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Ray Pride

By Ray Pride Pride@moviecitynews.com

James Wan & Leigh Whannel on Collaboration

The writer and director of the original Saw and Insidious talk about working together. The background sound that starts about a minute in is serious drilling going on in an adjacent suite in Chicago’s Park Hyatt hotel, a not entirely inappropriate, if unplanned, accompaniment to talking about a haunted house movie.

One Response to “James Wan & Leigh Whannel on Collaboration”

  1. Dear James, Leigh & Ray:

    Thank you for filming your video for Movie City News at Park Hyatt Chicago.

    I was hoping that the noise in the background could be used as a sound effect for Saw VII. In all seriousness, please accept our sincere apologies for not exceeding your expectations during your recent stay with us.

    I have shared the details of your experience with our executive committee, and have taken immediate action to focus our hotel efforts in providing the best service our guests are accustomed to.

    I am excited to inform you that a similar occurrence will not reoccur, as our renovations will be complete in June 2011 when we re-introduce the entire seventh floor, including a refreshed NoMI and a new Spa concept.

    We value your business and I look forward to welcoming you back in the near future. Please do not hesitate to contact me directly at Lynne.Bredfeldt@hyatt.com.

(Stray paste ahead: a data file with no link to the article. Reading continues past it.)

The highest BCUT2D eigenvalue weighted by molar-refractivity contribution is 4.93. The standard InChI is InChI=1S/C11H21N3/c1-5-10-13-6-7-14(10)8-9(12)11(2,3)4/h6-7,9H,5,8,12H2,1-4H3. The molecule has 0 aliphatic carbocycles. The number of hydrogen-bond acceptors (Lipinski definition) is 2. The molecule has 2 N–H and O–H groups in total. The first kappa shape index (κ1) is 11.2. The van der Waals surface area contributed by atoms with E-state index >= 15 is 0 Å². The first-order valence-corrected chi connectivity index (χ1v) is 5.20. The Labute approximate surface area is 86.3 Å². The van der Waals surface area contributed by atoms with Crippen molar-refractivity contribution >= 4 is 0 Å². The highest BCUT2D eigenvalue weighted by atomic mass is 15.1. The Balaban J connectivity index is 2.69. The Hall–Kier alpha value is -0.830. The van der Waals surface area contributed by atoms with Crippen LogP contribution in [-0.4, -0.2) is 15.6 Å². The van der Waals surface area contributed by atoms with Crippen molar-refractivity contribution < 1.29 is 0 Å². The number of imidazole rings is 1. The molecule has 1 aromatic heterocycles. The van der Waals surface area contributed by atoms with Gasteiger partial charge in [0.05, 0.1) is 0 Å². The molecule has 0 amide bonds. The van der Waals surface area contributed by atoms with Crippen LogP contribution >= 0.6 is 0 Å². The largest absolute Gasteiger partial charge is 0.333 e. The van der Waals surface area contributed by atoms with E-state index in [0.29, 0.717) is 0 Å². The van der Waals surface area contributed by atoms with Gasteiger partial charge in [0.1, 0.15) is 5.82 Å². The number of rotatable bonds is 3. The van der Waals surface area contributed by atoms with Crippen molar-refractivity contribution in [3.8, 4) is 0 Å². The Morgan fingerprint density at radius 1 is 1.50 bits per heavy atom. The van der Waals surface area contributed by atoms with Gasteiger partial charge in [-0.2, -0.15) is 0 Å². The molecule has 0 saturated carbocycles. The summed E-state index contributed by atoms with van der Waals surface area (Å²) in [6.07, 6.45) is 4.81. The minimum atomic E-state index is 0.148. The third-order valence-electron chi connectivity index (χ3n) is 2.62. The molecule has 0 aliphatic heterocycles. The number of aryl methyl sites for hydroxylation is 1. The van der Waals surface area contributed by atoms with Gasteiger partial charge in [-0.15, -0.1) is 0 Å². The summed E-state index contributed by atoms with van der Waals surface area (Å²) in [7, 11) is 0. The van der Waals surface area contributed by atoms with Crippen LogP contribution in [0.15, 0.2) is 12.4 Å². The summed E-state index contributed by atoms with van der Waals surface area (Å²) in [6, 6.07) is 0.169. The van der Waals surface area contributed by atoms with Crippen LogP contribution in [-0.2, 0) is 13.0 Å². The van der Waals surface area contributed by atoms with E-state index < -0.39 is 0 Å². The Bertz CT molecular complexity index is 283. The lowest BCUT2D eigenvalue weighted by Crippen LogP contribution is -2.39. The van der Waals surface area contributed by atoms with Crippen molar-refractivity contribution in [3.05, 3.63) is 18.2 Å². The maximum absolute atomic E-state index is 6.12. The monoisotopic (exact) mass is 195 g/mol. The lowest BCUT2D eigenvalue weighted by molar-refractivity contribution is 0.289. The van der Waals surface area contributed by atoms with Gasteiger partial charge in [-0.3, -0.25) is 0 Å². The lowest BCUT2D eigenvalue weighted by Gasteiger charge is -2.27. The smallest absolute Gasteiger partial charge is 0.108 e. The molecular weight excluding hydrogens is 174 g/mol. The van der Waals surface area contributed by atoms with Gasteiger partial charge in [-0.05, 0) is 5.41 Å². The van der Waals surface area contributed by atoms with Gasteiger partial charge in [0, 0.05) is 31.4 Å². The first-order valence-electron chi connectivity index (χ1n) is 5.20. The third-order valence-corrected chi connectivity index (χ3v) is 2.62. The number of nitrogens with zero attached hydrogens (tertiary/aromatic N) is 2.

All my best,

    Lynne Bredfeldt
    Director of Public Relations
    Park Hyatt Chicago

Movie City Indie

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“Film festivals, for those who don’t know, are not exactly the glitzy red carpet affairs you see on TV. Those do happen, but they’re a tiny part of the festival. The main part of any film festival are the thousands of people with festival passes hanging on lanyards beneath their anoraks, carrying brochures for movies you have never and will never hear of, desperately scrabbling to sell whatever movie it is to buyers from all over the world. Every hotel bar, every cafe, every restaurant is filled to the brim with these people, talking loudly about non-existent deals. The Brits are the worst because most of the British film industry, with a few honourable exceptions, are scam artists and chancers who move around from company to company failing to get anything good made and trying to cast Danny Dyer in anything that moves. I’m seeing guys here who I first met twenty years ago and who are still wearing the same clothes, doing the same job (albeit for a different company) and spinning the same line of bullshit about how THIS movie has Al Pacino or Meryl Streep or George Clooney attached and, whilst that last one didn’t work out, THIS ONE is going to be HUGE. As the day goes on, they start drinking and it all gets ugly and, well, that’s why I’m the guy walking through the Tiergarten with a camera taking pictures of frozen lakes and pretending this isn’t happening.

“Berlin is cool, though and I’ve been lucky to be doing meetings with some people who want to actually get things done. We’ll see what comes of it.”
~ Julian Simpson 

“The difference between poetry and prose, and why if you’re not acculturated to poetry, you might resist it: that page is frightening. Why is it not filled? The two categories of people who don’t feel that way are children and prisoners. So many prison poets; they see that gap and experience it differently. I’m for the gap!”
~ Poet Eileen Myles